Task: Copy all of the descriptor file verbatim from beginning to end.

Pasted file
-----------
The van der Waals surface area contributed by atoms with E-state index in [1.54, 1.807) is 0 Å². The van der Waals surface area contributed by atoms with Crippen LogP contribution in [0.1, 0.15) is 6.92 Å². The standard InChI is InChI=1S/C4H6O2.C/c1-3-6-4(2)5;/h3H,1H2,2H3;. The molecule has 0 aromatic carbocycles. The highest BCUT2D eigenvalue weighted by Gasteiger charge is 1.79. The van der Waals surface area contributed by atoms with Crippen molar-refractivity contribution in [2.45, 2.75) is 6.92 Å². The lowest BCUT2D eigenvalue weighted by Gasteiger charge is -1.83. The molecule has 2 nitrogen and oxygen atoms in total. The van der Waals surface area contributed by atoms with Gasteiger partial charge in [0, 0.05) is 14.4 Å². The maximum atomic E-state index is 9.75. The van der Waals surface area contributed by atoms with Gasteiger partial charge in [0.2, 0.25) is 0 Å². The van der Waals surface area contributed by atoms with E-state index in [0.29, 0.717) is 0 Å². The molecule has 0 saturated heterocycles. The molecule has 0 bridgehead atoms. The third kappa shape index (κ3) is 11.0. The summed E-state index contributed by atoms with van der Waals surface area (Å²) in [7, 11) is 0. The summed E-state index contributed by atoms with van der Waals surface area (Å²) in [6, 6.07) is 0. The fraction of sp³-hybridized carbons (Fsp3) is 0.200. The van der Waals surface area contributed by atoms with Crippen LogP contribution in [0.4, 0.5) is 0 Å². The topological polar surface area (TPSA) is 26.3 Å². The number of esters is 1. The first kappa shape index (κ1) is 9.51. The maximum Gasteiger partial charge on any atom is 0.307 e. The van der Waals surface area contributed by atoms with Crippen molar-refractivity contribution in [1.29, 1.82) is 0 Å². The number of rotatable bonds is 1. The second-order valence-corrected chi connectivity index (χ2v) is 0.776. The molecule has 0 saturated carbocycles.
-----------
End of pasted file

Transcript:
The van der Waals surface area contributed by atoms with E-state index in [1.54, 1.807) is 0 Å². The van der Waals surface area contributed by atoms with Crippen LogP contribution in [0.1, 0.15) is 6.92 Å². The standard InChI is InChI=1S/C4H6O2.C/c1-3-6-4(2)5;/h3H,1H2,2H3;. The molecule has 0 aromatic carbocycles. The highest BCUT2D eigenvalue weighted by Gasteiger charge is 1.79. The van der Waals surface area contributed by atoms with Crippen molar-refractivity contribution in [2.45, 2.75) is 6.92 Å². The lowest BCUT2D eigenvalue weighted by Gasteiger charge is -1.83. The molecule has 2 nitrogen and oxygen atoms in total. The van der Waals surface area contributed by atoms with Gasteiger partial charge in [0, 0.05) is 14.4 Å². The maximum atomic E-state index is 9.75. The van der Waals surface area contributed by atoms with Gasteiger partial charge in [0.2, 0.25) is 0 Å². The van der Waals surface area contributed by atoms with E-state index in [0.29, 0.717) is 0 Å². The molecule has 0 saturated heterocycles. The molecule has 0 bridgehead atoms. The third kappa shape index (κ3) is 11.0. The summed E-state index contributed by atoms with van der Waals surface area (Å²) in [7, 11) is 0. The summed E-state index contributed by atoms with van der Waals surface area (Å²) in [6, 6.07) is 0. The fraction of sp³-hybridized carbons (Fsp3) is 0.200. The van der Waals surface area contributed by atoms with Crippen LogP contribution in [0.4, 0.5) is 0 Å². The topological polar surface area (TPSA) is 26.3 Å². The number of esters is 1. The first kappa shape index (κ1) is 9.51. The maximum Gasteiger partial charge on any atom is 0.307 e. The van der Waals surface area contributed by atoms with Crippen molar-refractivity contribution in [1.29, 1.82) is 0 Å². The number of rotatable bonds is 1. The second-order valence-corrected chi connectivity index (χ2v) is 0.776. The molecule has 0 saturated carbocycles.